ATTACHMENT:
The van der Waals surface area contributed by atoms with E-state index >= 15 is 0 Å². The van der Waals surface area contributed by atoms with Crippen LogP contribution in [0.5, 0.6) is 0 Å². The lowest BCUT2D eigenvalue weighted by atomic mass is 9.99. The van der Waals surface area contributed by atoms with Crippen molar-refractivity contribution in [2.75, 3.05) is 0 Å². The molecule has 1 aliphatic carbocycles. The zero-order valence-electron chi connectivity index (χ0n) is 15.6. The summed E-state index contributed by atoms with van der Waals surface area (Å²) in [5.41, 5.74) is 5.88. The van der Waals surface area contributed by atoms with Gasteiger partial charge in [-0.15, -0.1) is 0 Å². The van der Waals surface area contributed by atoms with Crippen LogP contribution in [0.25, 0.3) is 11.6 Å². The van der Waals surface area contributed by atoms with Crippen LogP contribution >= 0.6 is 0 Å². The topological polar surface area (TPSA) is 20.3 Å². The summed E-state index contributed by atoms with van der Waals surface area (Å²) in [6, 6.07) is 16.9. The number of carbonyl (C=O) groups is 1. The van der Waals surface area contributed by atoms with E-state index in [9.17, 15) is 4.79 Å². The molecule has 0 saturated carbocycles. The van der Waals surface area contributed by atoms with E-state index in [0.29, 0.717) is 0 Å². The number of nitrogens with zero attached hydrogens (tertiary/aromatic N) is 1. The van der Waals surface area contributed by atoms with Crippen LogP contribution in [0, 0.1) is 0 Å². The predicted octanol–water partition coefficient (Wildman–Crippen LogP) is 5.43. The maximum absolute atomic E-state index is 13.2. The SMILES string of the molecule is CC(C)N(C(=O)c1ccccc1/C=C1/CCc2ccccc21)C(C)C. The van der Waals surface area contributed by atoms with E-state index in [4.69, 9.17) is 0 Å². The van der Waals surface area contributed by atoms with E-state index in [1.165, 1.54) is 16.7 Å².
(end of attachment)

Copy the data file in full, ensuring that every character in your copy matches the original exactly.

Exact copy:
The van der Waals surface area contributed by atoms with E-state index >= 15 is 0 Å². The van der Waals surface area contributed by atoms with Crippen LogP contribution in [0.5, 0.6) is 0 Å². The lowest BCUT2D eigenvalue weighted by atomic mass is 9.99. The van der Waals surface area contributed by atoms with Crippen molar-refractivity contribution in [2.75, 3.05) is 0 Å². The molecule has 1 aliphatic carbocycles. The zero-order valence-electron chi connectivity index (χ0n) is 15.6. The summed E-state index contributed by atoms with van der Waals surface area (Å²) in [5.41, 5.74) is 5.88. The van der Waals surface area contributed by atoms with Gasteiger partial charge in [-0.15, -0.1) is 0 Å². The van der Waals surface area contributed by atoms with Crippen LogP contribution in [0.25, 0.3) is 11.6 Å². The van der Waals surface area contributed by atoms with Crippen LogP contribution >= 0.6 is 0 Å². The topological polar surface area (TPSA) is 20.3 Å². The summed E-state index contributed by atoms with van der Waals surface area (Å²) in [6, 6.07) is 16.9. The number of carbonyl (C=O) groups is 1. The van der Waals surface area contributed by atoms with E-state index in [9.17, 15) is 4.79 Å². The molecule has 0 saturated carbocycles. The van der Waals surface area contributed by atoms with E-state index in [0.29, 0.717) is 0 Å². The number of nitrogens with zero attached hydrogens (tertiary/aromatic N) is 1. The van der Waals surface area contributed by atoms with Crippen LogP contribution in [0, 0.1) is 0 Å². The predicted octanol–water partition coefficient (Wildman–Crippen LogP) is 5.43. The maximum absolute atomic E-state index is 13.2. The SMILES string of the molecule is CC(C)N(C(=O)c1ccccc1/C=C1/CCc2ccccc21)C(C)C. The van der Waals surface area contributed by atoms with E-state index in [4.69, 9.17) is 0 Å². The van der Waals surface area contributed by atoms with E-state index in [1.165, 1.54) is 16.7 Å².